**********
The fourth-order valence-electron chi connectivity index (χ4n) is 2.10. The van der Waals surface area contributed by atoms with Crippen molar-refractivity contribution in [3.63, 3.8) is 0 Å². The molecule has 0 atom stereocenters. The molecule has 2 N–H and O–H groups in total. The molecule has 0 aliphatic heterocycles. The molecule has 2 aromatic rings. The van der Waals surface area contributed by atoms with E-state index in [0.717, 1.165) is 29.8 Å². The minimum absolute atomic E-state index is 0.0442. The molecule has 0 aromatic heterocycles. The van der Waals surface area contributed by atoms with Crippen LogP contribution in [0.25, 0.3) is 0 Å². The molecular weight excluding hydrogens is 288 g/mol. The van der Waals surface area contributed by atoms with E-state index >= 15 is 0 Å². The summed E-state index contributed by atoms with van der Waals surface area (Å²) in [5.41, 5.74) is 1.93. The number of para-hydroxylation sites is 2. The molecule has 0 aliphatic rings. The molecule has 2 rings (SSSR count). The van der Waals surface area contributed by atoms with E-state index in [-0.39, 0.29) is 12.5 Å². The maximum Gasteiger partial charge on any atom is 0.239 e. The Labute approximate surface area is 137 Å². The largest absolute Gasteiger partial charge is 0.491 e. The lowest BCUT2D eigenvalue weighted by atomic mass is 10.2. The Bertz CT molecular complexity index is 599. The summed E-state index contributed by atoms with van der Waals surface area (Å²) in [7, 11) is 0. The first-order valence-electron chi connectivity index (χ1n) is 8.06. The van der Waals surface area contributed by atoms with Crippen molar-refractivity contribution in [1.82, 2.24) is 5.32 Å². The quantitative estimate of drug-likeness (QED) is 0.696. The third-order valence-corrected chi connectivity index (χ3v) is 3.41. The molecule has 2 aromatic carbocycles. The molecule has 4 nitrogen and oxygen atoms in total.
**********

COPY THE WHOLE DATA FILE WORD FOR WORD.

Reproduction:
The fourth-order valence-electron chi connectivity index (χ4n) is 2.10. The van der Waals surface area contributed by atoms with Crippen molar-refractivity contribution in [3.63, 3.8) is 0 Å². The molecule has 0 atom stereocenters. The molecule has 2 N–H and O–H groups in total. The molecule has 0 aliphatic heterocycles. The molecule has 2 aromatic rings. The van der Waals surface area contributed by atoms with E-state index in [0.717, 1.165) is 29.8 Å². The minimum absolute atomic E-state index is 0.0442. The molecule has 0 aromatic heterocycles. The van der Waals surface area contributed by atoms with Crippen LogP contribution in [0.25, 0.3) is 0 Å². The molecular weight excluding hydrogens is 288 g/mol. The van der Waals surface area contributed by atoms with E-state index >= 15 is 0 Å². The summed E-state index contributed by atoms with van der Waals surface area (Å²) in [5.41, 5.74) is 1.93. The number of para-hydroxylation sites is 2. The molecule has 0 aliphatic rings. The molecule has 2 rings (SSSR count). The van der Waals surface area contributed by atoms with E-state index in [-0.39, 0.29) is 12.5 Å². The maximum Gasteiger partial charge on any atom is 0.239 e. The Labute approximate surface area is 137 Å². The largest absolute Gasteiger partial charge is 0.491 e. The lowest BCUT2D eigenvalue weighted by atomic mass is 10.2. The Bertz CT molecular complexity index is 599. The summed E-state index contributed by atoms with van der Waals surface area (Å²) in [7, 11) is 0. The first-order valence-electron chi connectivity index (χ1n) is 8.06. The van der Waals surface area contributed by atoms with Crippen molar-refractivity contribution in [1.82, 2.24) is 5.32 Å². The quantitative estimate of drug-likeness (QED) is 0.696. The third-order valence-corrected chi connectivity index (χ3v) is 3.41. The molecule has 2 aromatic carbocycles. The molecule has 4 nitrogen and oxygen atoms in total.